Pace already has been about the business of giving himself the option of going after best-possible rather than simply waiting, staying with the draft board and selecting best-available.

The Bears were among the NFL’s most active teams in free agency. That has taken care of some “quantity” issues (cornerback, wide receiver, tight end), with an eye toward freeing the draft for the pursuit of true excellence, something too few Bears drafts have managed to secure (which is how teams miss playoffs nine times in 10 years and find themselves on third different GMs and coaches in the span of six years).

As he has always had within the context of the overall direction of the football franchise, Pace has a draft plan. More specifically, he also has a structure within which to execute that plan.

Draft “bands”

Besides an overall top-to-bottom ranking of players, the Bears establish various “bands” of players they identify as being worth a pick at a certain spot. Not all players in the band are graded equally, and the Bears may move to trade up if a significantly higher-graded players in the band is within reach, or if they fear other teams leap-frogging them to grab a targeted player.

But the bands allow the Bears to weigh trading back and still being able to select one of the talents in that band. With the Bears sitting at No. 3 this year, the first band in this draft will be a small one.

“We’ll have an elite group of names that we’re confident will be there [at No. 3],” Pace said at the recent owners meetings. “Three names, yeah. But beyond that, [we say,] ‘OK, there’s some pretty good depth in this draft, too, so are there scenarios’ — and it’s easier said than done — ‘where we can trade back.’ Those things’ll be discussed.”

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They’re being discussed right now. The phone in Pace’s Halas Hall office has been increasingly active the past couple weeks — calls ingoing and outgoing — and will become more so this week as the Bears and most of the NFL take the temperatures of trade ideas going into the start of the draft Thursday night. It happens every year about this time: general managers looking to satisfy sometimes-conflicting objectives, one of adding draft picks via trades down where possible, and the other of adding best-possible players, sometimes necessitating trades of picks or players to move up.

For the Bears, this year is a bit out of the ordinary, if only because they hold the No. 3-overall pick in a draft considered extremely talent-rich at certain positions and extremely less so at others. Loosely put, a position such as cornerback is rated deep enough that quality starters can be had even down into the fourth round, so teams likely need not trade up to land a blue-chipper. Conversely, the quarterback position, the one most often targeted for round-one trades up, is short of consensus elites, so again, teams are less likely to trade up to secure one.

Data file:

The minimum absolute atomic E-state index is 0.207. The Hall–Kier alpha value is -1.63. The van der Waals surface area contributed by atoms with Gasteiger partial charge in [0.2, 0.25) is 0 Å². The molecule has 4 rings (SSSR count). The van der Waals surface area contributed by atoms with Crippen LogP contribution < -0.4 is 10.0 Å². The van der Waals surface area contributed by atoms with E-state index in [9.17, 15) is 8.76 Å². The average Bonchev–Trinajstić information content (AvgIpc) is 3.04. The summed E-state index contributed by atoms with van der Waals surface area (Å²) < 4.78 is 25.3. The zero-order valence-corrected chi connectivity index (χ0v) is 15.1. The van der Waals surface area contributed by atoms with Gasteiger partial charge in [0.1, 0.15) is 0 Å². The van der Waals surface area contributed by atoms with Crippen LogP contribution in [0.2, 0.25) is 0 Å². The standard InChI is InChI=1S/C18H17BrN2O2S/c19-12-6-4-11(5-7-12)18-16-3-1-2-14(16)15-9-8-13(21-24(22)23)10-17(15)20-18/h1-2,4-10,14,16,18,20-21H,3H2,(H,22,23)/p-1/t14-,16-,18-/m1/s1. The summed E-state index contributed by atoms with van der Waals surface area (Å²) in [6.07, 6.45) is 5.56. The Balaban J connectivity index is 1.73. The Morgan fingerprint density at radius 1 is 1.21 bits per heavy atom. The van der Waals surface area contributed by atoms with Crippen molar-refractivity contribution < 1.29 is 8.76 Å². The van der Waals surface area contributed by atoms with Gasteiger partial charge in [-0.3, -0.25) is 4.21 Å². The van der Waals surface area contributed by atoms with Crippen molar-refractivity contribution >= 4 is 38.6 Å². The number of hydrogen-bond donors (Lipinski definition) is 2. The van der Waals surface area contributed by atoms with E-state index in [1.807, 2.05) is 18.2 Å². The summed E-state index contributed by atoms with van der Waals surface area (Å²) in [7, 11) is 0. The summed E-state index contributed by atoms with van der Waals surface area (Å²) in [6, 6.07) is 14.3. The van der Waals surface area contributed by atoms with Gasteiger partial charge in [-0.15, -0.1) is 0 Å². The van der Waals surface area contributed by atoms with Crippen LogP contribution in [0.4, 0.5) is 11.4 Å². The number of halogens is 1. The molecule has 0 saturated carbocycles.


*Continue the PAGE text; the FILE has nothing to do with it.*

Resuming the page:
The Bears are in position to select a franchise quarterback but opinions vary widely on whether there are clear ones to be had as high as where the Bears draft, as the order now stands. Pace, who established last year his willingness to trade up for what he considers “elite,” is like any other personnel executive in wanting more selections.

The Bears do not want to slip out of a band entirely. When they sat with No. 7 in the 2015 draft, the Bears identified a quiver of eight players deemed worth the seventh-overall pick. Those ranged from quarterback Marcus Mariota to wide receiver Amari Cooper to defensive lineman Leonard Williams, and included Kevin White, one of two from the eight not already selected by that point.

Because the goal was a player judged to be elite, trading down was not a realistic option because of the risk of getting none of their targets and instead settling for the next, lower tier of prospects.

Dealing with market forces

But what will the market allow this time? 

“Yeah, and based on the talent of the guys in those bands, what it would require for us to go back?” Pace said. “Those things are all being talked about and studied now, and we’ll keep on fine-tuning it.

“But you’ve got to have a partner willing to do that, too.”

Pace has been a willing partner for trades either up or down, sometimes in the same draft.

Last year, holding the 11th pick, the decision was made to trade up to No. 9 because of their grade on Georgia edge rusher Leonard Floyd, and the concern that either the New York Giants would take Floyd at No. 10 or another team would leap-frog the Bears and grab him. The Bears wanted a pass rusher and the falloff from Floyd was viewed as significant. Clemson’s Shaq Lawson was the next edge rusher taken (No. 19), he was less the speed player that Floyd was, and concerns about Lawson’s shoulder issues proved valid, requiring offseason surgery that cost him most of his rookie season.
 
On day two, Pace traded down twice with an eye toward landing one of his top second-round-band talents: Kansas State offensive lineman Cody Whitehair.